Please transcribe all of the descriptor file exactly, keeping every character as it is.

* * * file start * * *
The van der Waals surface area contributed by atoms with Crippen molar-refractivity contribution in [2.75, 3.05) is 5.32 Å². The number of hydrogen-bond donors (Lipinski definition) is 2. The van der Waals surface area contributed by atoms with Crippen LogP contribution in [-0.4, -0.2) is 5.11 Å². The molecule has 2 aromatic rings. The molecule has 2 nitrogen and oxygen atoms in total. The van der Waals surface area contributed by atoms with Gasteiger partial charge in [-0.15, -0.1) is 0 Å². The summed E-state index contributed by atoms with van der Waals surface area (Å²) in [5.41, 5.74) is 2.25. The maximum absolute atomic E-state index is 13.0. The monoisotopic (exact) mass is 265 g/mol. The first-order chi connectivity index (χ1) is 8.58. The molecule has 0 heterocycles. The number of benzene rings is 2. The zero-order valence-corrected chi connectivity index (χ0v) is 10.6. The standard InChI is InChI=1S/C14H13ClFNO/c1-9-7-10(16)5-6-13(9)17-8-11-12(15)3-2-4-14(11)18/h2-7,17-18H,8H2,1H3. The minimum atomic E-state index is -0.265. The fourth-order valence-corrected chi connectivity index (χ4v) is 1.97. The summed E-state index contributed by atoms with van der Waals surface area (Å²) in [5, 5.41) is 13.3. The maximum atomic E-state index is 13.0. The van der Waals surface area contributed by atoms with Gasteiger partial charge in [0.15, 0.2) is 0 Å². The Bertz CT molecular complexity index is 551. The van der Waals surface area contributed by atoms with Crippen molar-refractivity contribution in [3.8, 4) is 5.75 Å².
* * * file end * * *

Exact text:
The van der Waals surface area contributed by atoms with Crippen molar-refractivity contribution in [2.75, 3.05) is 5.32 Å². The number of hydrogen-bond donors (Lipinski definition) is 2. The van der Waals surface area contributed by atoms with Crippen LogP contribution in [-0.4, -0.2) is 5.11 Å². The molecule has 2 aromatic rings. The molecule has 2 nitrogen and oxygen atoms in total. The van der Waals surface area contributed by atoms with Gasteiger partial charge in [-0.15, -0.1) is 0 Å². The summed E-state index contributed by atoms with van der Waals surface area (Å²) in [5.41, 5.74) is 2.25. The maximum absolute atomic E-state index is 13.0. The monoisotopic (exact) mass is 265 g/mol. The first-order chi connectivity index (χ1) is 8.58. The molecule has 0 heterocycles. The number of benzene rings is 2. The zero-order valence-corrected chi connectivity index (χ0v) is 10.6. The standard InChI is InChI=1S/C14H13ClFNO/c1-9-7-10(16)5-6-13(9)17-8-11-12(15)3-2-4-14(11)18/h2-7,17-18H,8H2,1H3. The minimum atomic E-state index is -0.265. The fourth-order valence-corrected chi connectivity index (χ4v) is 1.97. The summed E-state index contributed by atoms with van der Waals surface area (Å²) in [5, 5.41) is 13.3. The maximum atomic E-state index is 13.0. The van der Waals surface area contributed by atoms with Gasteiger partial charge in [0.15, 0.2) is 0 Å². The Bertz CT molecular complexity index is 551. The van der Waals surface area contributed by atoms with Crippen molar-refractivity contribution in [3.8, 4) is 5.75 Å².